We know that many students today are uncertain about what career prospects await them after graduation, yet how many of us tend to think of career preparation as a mental health issue?
In September, the Ontario University and College Health Association (OUCHA) released results from a survey of more than 25,000 students that suggests postsecondary institutions have not yet figured out how to adequately address the needs and concerns of their students. Almost half of survey participants (42.9%) indicated that stress had negatively impacted their academic performance, meaning that they received a lower grade, dropped a course, or were unable to complete assignments. Stress is ever-present, but the survey also indicated high response rates for sleeplessness, anxiety, and depression, and showed that suicide attempts had risen since the last survey in 2013. Despite increased awareness, outreach, and campus services, results are clearly moving in the wrong direction.
Millennials are the first generation expected to fare worse than their parents in earnings and life expectancy. Combined with news reports of precarious employment, unemployment, low wages, and an average debt of more than $25,000, it isn’t surprising that students feel overwhelmed. Aside from the expected concerns about their studies, top stress triggers include difficulty with sleep, finances, and career-related issues. It’s a vicious cycle, and one that universities are not handling as effectively as they could, because the burden for mental health is too often shifted to campus counselling centres, where wait times exacerbate the problem. Under these policies, higher education is only addressing the symptoms and not the root cause of the problem.
Take financial services as an example. A 2015 American study found a direct correlation between student debt and mental health. The more money a student borrowed, the likelier they were to experience poor mental health. The situation is the same in Canada. Universities like York and the University of Toronto law faculty are planning financial literacy campaigns and wellness strategies to address debt stress. These are positive steps in the right direction, but they don’t go far enough because they don’t account for the extent to which career-related anxieties contribute to debt-related stress. To truly make an impact, universities need to design and implement ongoing interventions over the course of programs that address how these factors are connected in the minds of students.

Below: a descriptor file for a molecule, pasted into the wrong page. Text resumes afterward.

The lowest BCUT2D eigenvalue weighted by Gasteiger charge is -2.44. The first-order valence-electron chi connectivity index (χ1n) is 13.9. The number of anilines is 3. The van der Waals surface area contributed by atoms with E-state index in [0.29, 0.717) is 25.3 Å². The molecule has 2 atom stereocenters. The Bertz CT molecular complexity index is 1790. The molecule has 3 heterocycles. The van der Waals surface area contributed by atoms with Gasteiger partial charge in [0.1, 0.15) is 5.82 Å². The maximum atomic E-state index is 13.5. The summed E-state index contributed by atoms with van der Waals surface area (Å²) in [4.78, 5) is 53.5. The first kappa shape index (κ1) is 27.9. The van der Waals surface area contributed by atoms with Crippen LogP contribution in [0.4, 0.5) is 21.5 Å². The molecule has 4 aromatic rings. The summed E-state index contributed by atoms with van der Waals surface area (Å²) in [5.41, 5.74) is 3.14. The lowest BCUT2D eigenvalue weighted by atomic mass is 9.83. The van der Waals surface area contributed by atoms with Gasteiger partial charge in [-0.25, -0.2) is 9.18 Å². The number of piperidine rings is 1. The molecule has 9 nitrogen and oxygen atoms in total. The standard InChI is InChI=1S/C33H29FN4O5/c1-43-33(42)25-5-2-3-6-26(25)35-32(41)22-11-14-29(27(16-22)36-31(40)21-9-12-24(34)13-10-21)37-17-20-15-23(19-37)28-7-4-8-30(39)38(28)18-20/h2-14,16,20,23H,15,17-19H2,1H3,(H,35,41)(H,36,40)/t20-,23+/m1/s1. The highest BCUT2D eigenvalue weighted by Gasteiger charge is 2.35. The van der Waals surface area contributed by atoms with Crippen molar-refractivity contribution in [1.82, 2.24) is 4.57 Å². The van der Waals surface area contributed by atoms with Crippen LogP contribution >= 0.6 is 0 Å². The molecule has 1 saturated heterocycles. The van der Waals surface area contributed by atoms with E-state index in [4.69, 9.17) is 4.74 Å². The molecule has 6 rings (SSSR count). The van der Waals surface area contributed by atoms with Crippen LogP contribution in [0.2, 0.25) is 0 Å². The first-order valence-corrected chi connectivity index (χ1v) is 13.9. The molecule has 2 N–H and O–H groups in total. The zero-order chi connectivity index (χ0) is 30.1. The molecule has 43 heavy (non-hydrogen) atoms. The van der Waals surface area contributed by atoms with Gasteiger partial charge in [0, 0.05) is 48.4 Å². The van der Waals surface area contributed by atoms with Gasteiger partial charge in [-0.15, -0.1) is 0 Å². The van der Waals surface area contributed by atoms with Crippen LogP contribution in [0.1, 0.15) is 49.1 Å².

One project charting the overlap between career preparation and mental health is a multi-year study that Ryerson University performed with its nursing curriculum. The study was designed to examine students’ career resilience by following two cohorts over the course of the program and into their careers after graduation. Participants in the control group did not receive career intervention beyond speaking with faculty members or accessing career services available on campus, while the second group had the opportunity to attend six different sessions specific to their year of study over the course of the program.
Results showed that students who did not receive additional guidance or skills lacked the ability to set appropriate goals, find information, or take action with respect to their careers. They were more anxious and stressed, whereas students who participated in the training sessions showed greater career resilience and a stronger ability to shape their academic experience to reflect their career goals. In short, the more students learned about themselves, their goals, and the necessary requirements, the more confident, empowered, and proactive they became in their education and careers.
In an age when student demand for mental health services is threatening to outstrip available resources, it’s crucial to look at what role career anxieties (and all of the other anxieties connected to them) play in students’ wellbeing. In this sense at least, it’s not a stretch to say that career preparation is a student wellness issue as much as it is a vocational one.
Hiring more mental health counsellors will not fix the problem. It will, potentially, reduce wait times, but it’s not a standalone solution. Outreach and literacy campaigns raise awareness, but as the Ryerson study shows, the greatest impact comes from repeated and regular training sessions. To do this, universities need financial counsellors and career development professionals who can educate students, providing them with the skills they need to cope with stressors they experience from debt and career planning. Better yet, institutions can incorporate career education into the programs themselves and provide students with the skills and knowledge to influence the direction of their academic progress, allowing them to gain experience in areas that reflect their choices, interests, and values within their field of study.
The choice is simple—triage the mental health issues on campus or take a holistic approach: educate the student and give them the confidence, tools, and resources to reduce instances of crisis before they happen. Twenty-five thousand undergraduate and graduate students have spoken, and they need help. It’s time to listen.